We are in the midst of a uniquely challenging time in our Army’s history, although frankly it seems like we can always say that.
We still have a significant number of troops in combat in Afghanistan and continued involvement in the Philippines, the Horn of Africa and other places around the world and ensuring their success is our main effort. North Korea and Iran remain challenges we cannot ignore. We are on the front edge of a drawdown in an era of fiscal austerity. Lastly, our national strategy is shifting to focus on the Asia-Pacific region and broadening to a construct of “prevent, shape and win.”
At the Army’s Training and Doctrine Command, we consider these challenges and our national strategy, and determine how we might best shape the future force. One way to accomplish this is through our “Unified Quest” series of seminars, workshops and symposia.
Results from the UQ series will inform our revision of the strategic concepts found in the Army Capstone Concept and the Army Operating Concept. Results will also help us implement Unified Land Operations Doctrine (ADP 3.0), particularly in consideration of doctrine, organization, training, materiel, leadership and education, personnel, and facilities (DOTMLPF).
The capstone event of this year’s Unified Quest is the “Army Future Game.” This war game will examine the role of the Army as a decisive, adaptive force across a range of military operations. During the war game, held June 3-8 at Carlisle Barracks, two working groups will address operational scenarios set in 2020 in the PACOM and CENTCOM theaters. Free-play “Red Teams” will employ anti-access and area denial operations within an overarching hybrid strategy to enable a rigorous examination of key proposed concepts. Additionally, a strategic working group composed of more than 60 senior leaders and subject matter experts will examine key strategy and policy issues relevant to shaping the Army of 2020 and informing the Quadrennial Defense Review.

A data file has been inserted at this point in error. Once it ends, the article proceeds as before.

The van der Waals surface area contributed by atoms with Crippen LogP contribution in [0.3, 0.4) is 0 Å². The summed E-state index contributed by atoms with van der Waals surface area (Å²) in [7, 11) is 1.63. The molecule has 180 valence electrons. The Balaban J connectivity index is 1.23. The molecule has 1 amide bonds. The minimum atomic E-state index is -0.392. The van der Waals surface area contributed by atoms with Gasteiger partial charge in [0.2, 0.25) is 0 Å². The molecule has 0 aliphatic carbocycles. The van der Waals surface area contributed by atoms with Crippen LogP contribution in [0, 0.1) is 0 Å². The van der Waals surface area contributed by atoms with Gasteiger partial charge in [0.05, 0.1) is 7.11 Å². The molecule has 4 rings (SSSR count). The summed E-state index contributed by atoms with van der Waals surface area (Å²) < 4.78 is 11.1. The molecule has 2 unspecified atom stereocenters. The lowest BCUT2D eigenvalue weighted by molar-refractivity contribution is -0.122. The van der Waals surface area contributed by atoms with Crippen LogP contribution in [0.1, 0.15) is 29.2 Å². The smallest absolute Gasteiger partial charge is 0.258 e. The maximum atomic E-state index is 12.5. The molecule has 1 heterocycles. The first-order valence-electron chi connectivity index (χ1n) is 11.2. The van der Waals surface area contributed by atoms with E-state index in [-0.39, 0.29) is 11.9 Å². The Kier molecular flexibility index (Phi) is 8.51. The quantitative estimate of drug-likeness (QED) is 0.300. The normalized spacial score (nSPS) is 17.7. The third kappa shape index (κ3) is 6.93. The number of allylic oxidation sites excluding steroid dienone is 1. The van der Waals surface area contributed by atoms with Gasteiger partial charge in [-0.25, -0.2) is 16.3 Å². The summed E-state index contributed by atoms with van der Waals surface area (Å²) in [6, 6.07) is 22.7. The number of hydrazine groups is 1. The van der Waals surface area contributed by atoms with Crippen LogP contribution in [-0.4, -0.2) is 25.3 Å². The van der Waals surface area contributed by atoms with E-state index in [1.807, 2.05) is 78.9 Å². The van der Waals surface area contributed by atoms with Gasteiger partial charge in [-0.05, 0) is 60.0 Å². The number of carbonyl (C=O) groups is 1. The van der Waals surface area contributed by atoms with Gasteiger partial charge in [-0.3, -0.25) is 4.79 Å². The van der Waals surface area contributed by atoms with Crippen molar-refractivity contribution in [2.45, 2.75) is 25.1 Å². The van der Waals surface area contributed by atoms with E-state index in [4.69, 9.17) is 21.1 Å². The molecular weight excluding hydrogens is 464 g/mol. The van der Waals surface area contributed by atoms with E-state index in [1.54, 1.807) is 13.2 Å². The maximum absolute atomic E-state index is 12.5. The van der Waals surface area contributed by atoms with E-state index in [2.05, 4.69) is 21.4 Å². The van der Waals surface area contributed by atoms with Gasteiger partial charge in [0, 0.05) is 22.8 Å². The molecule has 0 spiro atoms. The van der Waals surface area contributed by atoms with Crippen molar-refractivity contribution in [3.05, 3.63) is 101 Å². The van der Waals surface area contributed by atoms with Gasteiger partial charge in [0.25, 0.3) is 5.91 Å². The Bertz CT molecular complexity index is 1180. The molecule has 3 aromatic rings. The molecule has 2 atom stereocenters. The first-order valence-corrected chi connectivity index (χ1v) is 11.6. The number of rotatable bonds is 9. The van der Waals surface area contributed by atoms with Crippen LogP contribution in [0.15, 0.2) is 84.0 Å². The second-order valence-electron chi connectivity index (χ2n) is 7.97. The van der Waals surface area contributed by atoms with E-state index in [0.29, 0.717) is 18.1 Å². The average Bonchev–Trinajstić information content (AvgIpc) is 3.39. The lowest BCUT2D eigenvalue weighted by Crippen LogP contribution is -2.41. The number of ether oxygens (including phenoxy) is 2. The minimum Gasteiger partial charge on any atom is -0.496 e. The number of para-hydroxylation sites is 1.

In the Army Future Game we are going to wrestle with some critical challenges. For example, we’ve steadily improved our integration and interoperability of special operations and conventional forces over the last decade of combat. A key issue is how this integration should evolve to best defeat future threats. Additionally, we’d like to develop thoughts on how we accomplish this at home station, at our national combat training centers, and in regional engagement activities.
We’ll also consider how we overcome the hybrid strategy of adversaries that combine the capabilities of conventional, terrorist, criminal, proxy, and irregular organizations and forces. To do this, our scenarios will cause our “Blue Forces” to closely examine how innovations across DOTMLPF might help defeat hybrid strategies.
Overall, we’ll examine about a dozen of these kinds of issues. This analysis will provide us strategic and operational insight and potential implications for Joint and Army concepts. Ultimately, we’ll develop recommendations to posture both the institutional and operational Army to successfully execute their roles during the 2018-2030 timeframe.
This event will help leaders shape our Army as the operational environment changes, and as we transition our national strategy. We’ll see the next step of this process in July, when the Chief of Staff of the Army leads a senior-leader seminar to review the insights and recommendations of the Army Future Game. At that point, I’ll bring you up to date with what we think we have learned. In the meantime, if you have thoughts on integrating special operations and conventional forces, or how we might defeat hybrid strategies, then please join in the conversation. The more voices in the discourse, the better chance we’ll have of getting this right.